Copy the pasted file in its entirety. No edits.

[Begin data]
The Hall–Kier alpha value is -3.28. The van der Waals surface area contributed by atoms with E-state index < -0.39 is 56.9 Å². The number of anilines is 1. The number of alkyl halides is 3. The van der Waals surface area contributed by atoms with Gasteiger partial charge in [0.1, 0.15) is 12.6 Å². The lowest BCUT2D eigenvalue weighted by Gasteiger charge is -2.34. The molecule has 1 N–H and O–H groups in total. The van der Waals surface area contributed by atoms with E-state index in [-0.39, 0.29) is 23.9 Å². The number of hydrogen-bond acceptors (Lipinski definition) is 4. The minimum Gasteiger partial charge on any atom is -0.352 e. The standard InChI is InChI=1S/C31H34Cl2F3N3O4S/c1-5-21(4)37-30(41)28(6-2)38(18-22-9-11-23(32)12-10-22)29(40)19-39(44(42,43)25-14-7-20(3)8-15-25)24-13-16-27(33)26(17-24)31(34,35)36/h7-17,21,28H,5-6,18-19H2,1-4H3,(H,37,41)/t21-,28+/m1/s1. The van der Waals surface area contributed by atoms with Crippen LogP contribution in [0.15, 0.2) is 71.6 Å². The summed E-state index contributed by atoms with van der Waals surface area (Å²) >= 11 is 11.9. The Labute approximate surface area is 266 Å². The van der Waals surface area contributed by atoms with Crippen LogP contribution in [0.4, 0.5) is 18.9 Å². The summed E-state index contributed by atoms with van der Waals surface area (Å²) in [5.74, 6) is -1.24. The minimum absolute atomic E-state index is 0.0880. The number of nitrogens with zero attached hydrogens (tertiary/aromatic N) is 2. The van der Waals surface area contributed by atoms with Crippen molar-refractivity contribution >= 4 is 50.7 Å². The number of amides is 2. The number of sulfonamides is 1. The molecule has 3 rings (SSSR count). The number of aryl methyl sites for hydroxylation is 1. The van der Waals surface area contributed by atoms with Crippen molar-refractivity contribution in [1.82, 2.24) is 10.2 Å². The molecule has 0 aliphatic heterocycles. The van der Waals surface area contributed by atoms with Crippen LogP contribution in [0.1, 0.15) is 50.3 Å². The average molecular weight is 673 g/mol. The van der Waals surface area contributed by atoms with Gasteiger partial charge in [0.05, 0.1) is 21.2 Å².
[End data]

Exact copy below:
The Hall–Kier alpha value is -3.28. The van der Waals surface area contributed by atoms with E-state index < -0.39 is 56.9 Å². The number of anilines is 1. The number of alkyl halides is 3. The van der Waals surface area contributed by atoms with Gasteiger partial charge in [0.1, 0.15) is 12.6 Å². The lowest BCUT2D eigenvalue weighted by Gasteiger charge is -2.34. The molecule has 1 N–H and O–H groups in total. The van der Waals surface area contributed by atoms with E-state index in [-0.39, 0.29) is 23.9 Å². The number of hydrogen-bond acceptors (Lipinski definition) is 4. The minimum Gasteiger partial charge on any atom is -0.352 e. The standard InChI is InChI=1S/C31H34Cl2F3N3O4S/c1-5-21(4)37-30(41)28(6-2)38(18-22-9-11-23(32)12-10-22)29(40)19-39(44(42,43)25-14-7-20(3)8-15-25)24-13-16-27(33)26(17-24)31(34,35)36/h7-17,21,28H,5-6,18-19H2,1-4H3,(H,37,41)/t21-,28+/m1/s1. The van der Waals surface area contributed by atoms with Crippen LogP contribution in [0.15, 0.2) is 71.6 Å². The summed E-state index contributed by atoms with van der Waals surface area (Å²) >= 11 is 11.9. The Labute approximate surface area is 266 Å². The van der Waals surface area contributed by atoms with Crippen LogP contribution in [0.4, 0.5) is 18.9 Å². The summed E-state index contributed by atoms with van der Waals surface area (Å²) in [5.74, 6) is -1.24. The minimum absolute atomic E-state index is 0.0880. The number of nitrogens with zero attached hydrogens (tertiary/aromatic N) is 2. The van der Waals surface area contributed by atoms with Crippen molar-refractivity contribution >= 4 is 50.7 Å². The number of amides is 2. The number of sulfonamides is 1. The molecule has 3 rings (SSSR count). The number of aryl methyl sites for hydroxylation is 1. The van der Waals surface area contributed by atoms with Crippen molar-refractivity contribution in [1.82, 2.24) is 10.2 Å². The molecule has 0 aliphatic heterocycles. The van der Waals surface area contributed by atoms with Crippen LogP contribution in [0.1, 0.15) is 50.3 Å². The average molecular weight is 673 g/mol. The van der Waals surface area contributed by atoms with Gasteiger partial charge in [0.05, 0.1) is 21.2 Å².